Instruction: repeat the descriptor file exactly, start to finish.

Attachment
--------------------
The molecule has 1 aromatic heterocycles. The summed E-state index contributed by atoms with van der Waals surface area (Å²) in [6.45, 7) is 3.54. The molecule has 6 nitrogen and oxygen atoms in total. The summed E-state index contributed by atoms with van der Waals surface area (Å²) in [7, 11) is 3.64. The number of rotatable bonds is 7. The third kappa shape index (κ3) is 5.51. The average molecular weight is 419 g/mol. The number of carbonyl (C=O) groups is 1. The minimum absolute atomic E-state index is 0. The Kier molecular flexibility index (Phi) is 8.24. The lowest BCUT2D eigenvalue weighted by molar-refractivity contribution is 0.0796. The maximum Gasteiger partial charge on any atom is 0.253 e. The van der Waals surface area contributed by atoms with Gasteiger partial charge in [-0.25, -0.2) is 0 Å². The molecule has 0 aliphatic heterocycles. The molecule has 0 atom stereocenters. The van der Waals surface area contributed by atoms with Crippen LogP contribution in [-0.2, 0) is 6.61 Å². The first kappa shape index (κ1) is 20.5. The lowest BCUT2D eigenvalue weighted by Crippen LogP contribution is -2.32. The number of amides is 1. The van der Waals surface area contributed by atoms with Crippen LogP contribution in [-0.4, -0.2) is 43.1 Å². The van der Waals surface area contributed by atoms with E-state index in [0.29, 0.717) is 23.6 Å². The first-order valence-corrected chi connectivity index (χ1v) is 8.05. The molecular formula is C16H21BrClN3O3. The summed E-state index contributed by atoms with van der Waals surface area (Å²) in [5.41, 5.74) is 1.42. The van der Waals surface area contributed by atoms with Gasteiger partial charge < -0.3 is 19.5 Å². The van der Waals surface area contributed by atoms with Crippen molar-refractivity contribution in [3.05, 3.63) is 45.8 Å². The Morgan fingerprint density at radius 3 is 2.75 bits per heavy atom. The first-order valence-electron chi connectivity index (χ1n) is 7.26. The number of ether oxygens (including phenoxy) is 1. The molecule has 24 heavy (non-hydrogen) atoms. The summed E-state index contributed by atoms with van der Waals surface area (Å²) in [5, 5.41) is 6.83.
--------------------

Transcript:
The molecule has 1 aromatic heterocycles. The summed E-state index contributed by atoms with van der Waals surface area (Å²) in [6.45, 7) is 3.54. The molecule has 6 nitrogen and oxygen atoms in total. The summed E-state index contributed by atoms with van der Waals surface area (Å²) in [7, 11) is 3.64. The number of rotatable bonds is 7. The third kappa shape index (κ3) is 5.51. The average molecular weight is 419 g/mol. The number of carbonyl (C=O) groups is 1. The minimum absolute atomic E-state index is 0. The Kier molecular flexibility index (Phi) is 8.24. The lowest BCUT2D eigenvalue weighted by molar-refractivity contribution is 0.0796. The maximum Gasteiger partial charge on any atom is 0.253 e. The van der Waals surface area contributed by atoms with Gasteiger partial charge in [-0.25, -0.2) is 0 Å². The molecule has 0 aliphatic heterocycles. The molecule has 0 atom stereocenters. The van der Waals surface area contributed by atoms with Crippen LogP contribution in [-0.2, 0) is 6.61 Å². The first kappa shape index (κ1) is 20.5. The lowest BCUT2D eigenvalue weighted by Crippen LogP contribution is -2.32. The number of amides is 1. The van der Waals surface area contributed by atoms with Crippen LogP contribution in [-0.4, -0.2) is 43.1 Å². The van der Waals surface area contributed by atoms with E-state index in [0.29, 0.717) is 23.6 Å². The first-order valence-corrected chi connectivity index (χ1v) is 8.05. The molecular formula is C16H21BrClN3O3. The summed E-state index contributed by atoms with van der Waals surface area (Å²) in [5.41, 5.74) is 1.42. The van der Waals surface area contributed by atoms with Gasteiger partial charge < -0.3 is 19.5 Å². The van der Waals surface area contributed by atoms with Crippen molar-refractivity contribution in [3.05, 3.63) is 45.8 Å². The Morgan fingerprint density at radius 3 is 2.75 bits per heavy atom. The first-order valence-electron chi connectivity index (χ1n) is 7.26. The number of ether oxygens (including phenoxy) is 1. The molecule has 24 heavy (non-hydrogen) atoms. The summed E-state index contributed by atoms with van der Waals surface area (Å²) in [5, 5.41) is 6.83.